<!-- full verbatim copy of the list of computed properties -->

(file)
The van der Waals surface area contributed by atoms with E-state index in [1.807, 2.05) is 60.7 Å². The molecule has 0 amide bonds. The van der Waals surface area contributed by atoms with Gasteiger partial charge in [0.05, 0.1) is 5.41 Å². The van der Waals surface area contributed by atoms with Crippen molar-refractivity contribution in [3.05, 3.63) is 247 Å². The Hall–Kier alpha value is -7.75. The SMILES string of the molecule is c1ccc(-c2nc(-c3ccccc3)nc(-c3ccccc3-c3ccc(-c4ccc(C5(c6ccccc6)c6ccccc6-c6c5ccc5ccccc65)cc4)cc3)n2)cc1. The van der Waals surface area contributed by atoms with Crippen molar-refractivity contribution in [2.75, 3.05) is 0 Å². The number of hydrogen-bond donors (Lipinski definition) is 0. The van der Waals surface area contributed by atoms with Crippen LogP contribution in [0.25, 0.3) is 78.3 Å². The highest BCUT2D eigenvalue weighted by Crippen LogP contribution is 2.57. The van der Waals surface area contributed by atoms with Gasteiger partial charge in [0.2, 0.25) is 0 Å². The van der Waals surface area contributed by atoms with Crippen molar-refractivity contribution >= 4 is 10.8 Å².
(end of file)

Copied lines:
The van der Waals surface area contributed by atoms with E-state index in [1.807, 2.05) is 60.7 Å². The molecule has 0 amide bonds. The van der Waals surface area contributed by atoms with Gasteiger partial charge in [0.05, 0.1) is 5.41 Å². The van der Waals surface area contributed by atoms with Crippen molar-refractivity contribution in [3.05, 3.63) is 247 Å². The Hall–Kier alpha value is -7.75. The SMILES string of the molecule is c1ccc(-c2nc(-c3ccccc3)nc(-c3ccccc3-c3ccc(-c4ccc(C5(c6ccccc6)c6ccccc6-c6c5ccc5ccccc65)cc4)cc3)n2)cc1. The van der Waals surface area contributed by atoms with Crippen molar-refractivity contribution in [2.75, 3.05) is 0 Å². The number of hydrogen-bond donors (Lipinski definition) is 0. The van der Waals surface area contributed by atoms with Crippen LogP contribution in [0.25, 0.3) is 78.3 Å². The highest BCUT2D eigenvalue weighted by Crippen LogP contribution is 2.57. The van der Waals surface area contributed by atoms with Gasteiger partial charge in [0.2, 0.25) is 0 Å². The van der Waals surface area contributed by atoms with Crippen molar-refractivity contribution >= 4 is 10.8 Å².